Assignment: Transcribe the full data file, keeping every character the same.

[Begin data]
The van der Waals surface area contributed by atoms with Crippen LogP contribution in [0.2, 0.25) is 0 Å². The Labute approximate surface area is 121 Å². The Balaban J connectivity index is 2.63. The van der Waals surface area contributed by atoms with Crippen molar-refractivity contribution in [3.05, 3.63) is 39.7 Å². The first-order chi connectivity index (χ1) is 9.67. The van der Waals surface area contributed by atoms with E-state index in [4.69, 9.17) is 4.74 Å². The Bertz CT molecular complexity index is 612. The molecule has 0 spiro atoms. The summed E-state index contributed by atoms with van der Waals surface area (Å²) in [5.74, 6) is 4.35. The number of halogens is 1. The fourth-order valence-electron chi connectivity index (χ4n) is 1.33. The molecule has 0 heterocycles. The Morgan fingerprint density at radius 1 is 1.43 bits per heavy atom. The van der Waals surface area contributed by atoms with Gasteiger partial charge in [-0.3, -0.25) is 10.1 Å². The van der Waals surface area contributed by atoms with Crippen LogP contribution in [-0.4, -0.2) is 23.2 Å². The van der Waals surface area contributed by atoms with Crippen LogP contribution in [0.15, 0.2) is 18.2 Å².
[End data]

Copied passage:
The van der Waals surface area contributed by atoms with Crippen LogP contribution in [0.2, 0.25) is 0 Å². The Labute approximate surface area is 121 Å². The Balaban J connectivity index is 2.63. The van der Waals surface area contributed by atoms with Crippen molar-refractivity contribution in [3.05, 3.63) is 39.7 Å². The first-order chi connectivity index (χ1) is 9.67. The van der Waals surface area contributed by atoms with E-state index in [4.69, 9.17) is 4.74 Å². The Bertz CT molecular complexity index is 612. The molecule has 0 spiro atoms. The summed E-state index contributed by atoms with van der Waals surface area (Å²) in [5.74, 6) is 4.35. The number of halogens is 1. The fourth-order valence-electron chi connectivity index (χ4n) is 1.33. The molecule has 0 heterocycles. The Morgan fingerprint density at radius 1 is 1.43 bits per heavy atom. The van der Waals surface area contributed by atoms with Gasteiger partial charge in [-0.3, -0.25) is 10.1 Å². The van der Waals surface area contributed by atoms with Crippen LogP contribution in [-0.4, -0.2) is 23.2 Å². The van der Waals surface area contributed by atoms with Crippen LogP contribution in [0.15, 0.2) is 18.2 Å².